Sebastopol, CA--Once relegated to a lonely back room, the Linux server has earned its place in the enterprise. No longer an eccentric whim, it is now a high performance system for routing large amounts of information through a network connection. The job of the Linux system administrator is to pull all the power and performance out of it that's possible, while not getting lost in the details of administrative tasks. For help with this task, there's basic documentation online, but there is much beyond the basics that a competent system administrator needs to know. The best source for this type of knowledge is from people who have hands-on, real-world experience--people who have worked through the same challenges and found efficient solutions. This is the kind of "know-how" that can be found in Linux Server Hacks by Rob Flickenger (O'Reilly, US $24.95).
"Linux Server Hacks" is a collection of industrial-strength, real-world, tested solutions to practical problems. The book contains one hundred independent but related tips, tools, and scripts that solve common but frequently difficult administrative tasks. Some of the hacks are subtle, many of them are non-obvious, and all of them demonstrate the power and flexibility of a Linux system. The book offers hacks devoted to tuning the Linux kernel to make one's system run more efficiently, as well as using CVS or RCS to track the revision to system files. There are hacks covering alternate ways of doing backups, using the system monitoring tools to track system performance, and a variety of secure networking solutions. "Linux Server Hacks" also includes tips on managing large-scale web installations running Apache, MySQL, and other open source tools that are typically part of a Linux system. Every hack can be read in just a few minutes, but will save hours of searching for the right answer.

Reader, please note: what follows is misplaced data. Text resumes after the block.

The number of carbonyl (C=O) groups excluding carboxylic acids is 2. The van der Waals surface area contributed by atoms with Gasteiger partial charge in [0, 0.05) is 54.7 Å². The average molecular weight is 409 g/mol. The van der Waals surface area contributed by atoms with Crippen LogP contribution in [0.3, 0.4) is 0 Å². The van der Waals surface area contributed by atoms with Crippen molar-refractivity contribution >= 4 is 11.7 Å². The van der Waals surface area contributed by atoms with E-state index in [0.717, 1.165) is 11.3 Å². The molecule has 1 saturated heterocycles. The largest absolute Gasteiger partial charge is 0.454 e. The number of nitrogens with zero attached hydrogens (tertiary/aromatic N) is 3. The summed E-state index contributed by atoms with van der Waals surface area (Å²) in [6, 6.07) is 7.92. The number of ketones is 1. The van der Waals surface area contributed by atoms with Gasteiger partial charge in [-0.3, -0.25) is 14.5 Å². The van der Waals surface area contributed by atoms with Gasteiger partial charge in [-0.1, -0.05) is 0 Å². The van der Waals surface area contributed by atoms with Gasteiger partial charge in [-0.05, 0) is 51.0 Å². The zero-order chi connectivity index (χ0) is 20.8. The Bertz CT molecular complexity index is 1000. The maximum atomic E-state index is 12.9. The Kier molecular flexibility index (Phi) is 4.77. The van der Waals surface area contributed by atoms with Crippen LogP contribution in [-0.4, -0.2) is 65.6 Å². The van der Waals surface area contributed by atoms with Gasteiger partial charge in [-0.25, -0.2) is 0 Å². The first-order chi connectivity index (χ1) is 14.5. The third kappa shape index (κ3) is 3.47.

"This book is for administrators who use Linux every day, and want to use their systems more effectively," explains Flickenger. "While it contains one hundred directly applicable hacks that solve common but frequently difficult tasks, 'Linux Server Hacks' is also intended to convey a particular methodology to be used when solving technical problems. When properly applied, Linux becomes a powerful and expressive medium in which to create elegant solutions to common problems, all while being educational and even entertaining along the way. This methodology is the hacker's attitude, and is the spirit which drives Linux as a living, evolving solution to technical problems."
Written by experts for intelligent, advanced users, O'Reilly's new Hacks Series have begun to reclaim the term "hacking" for the good guys. In recent years the term "hacker" has come to be associated with those nefarious black hats who break into other people's computers to snoop, steal information, or disrupt internet traffic. But the term originally had a much more benign meaning, and you'll still hear it used this way whenever developers get together. Our new Hacks Series is written in the spirit of true hackers--the people who drive innovation.
Hacking is "an appropriate application of ingenuity...whether the result is a quick-and-dirty patchwork job or a carefully crafted work of art, you have to admire the cleverness that went into it."
--Eric S. Raymond, "New Hacker's Dictionary"
Complete information about O'Reilly's new Hacks Series
The article, How to Become a Hacker, by Eric S. Raymond
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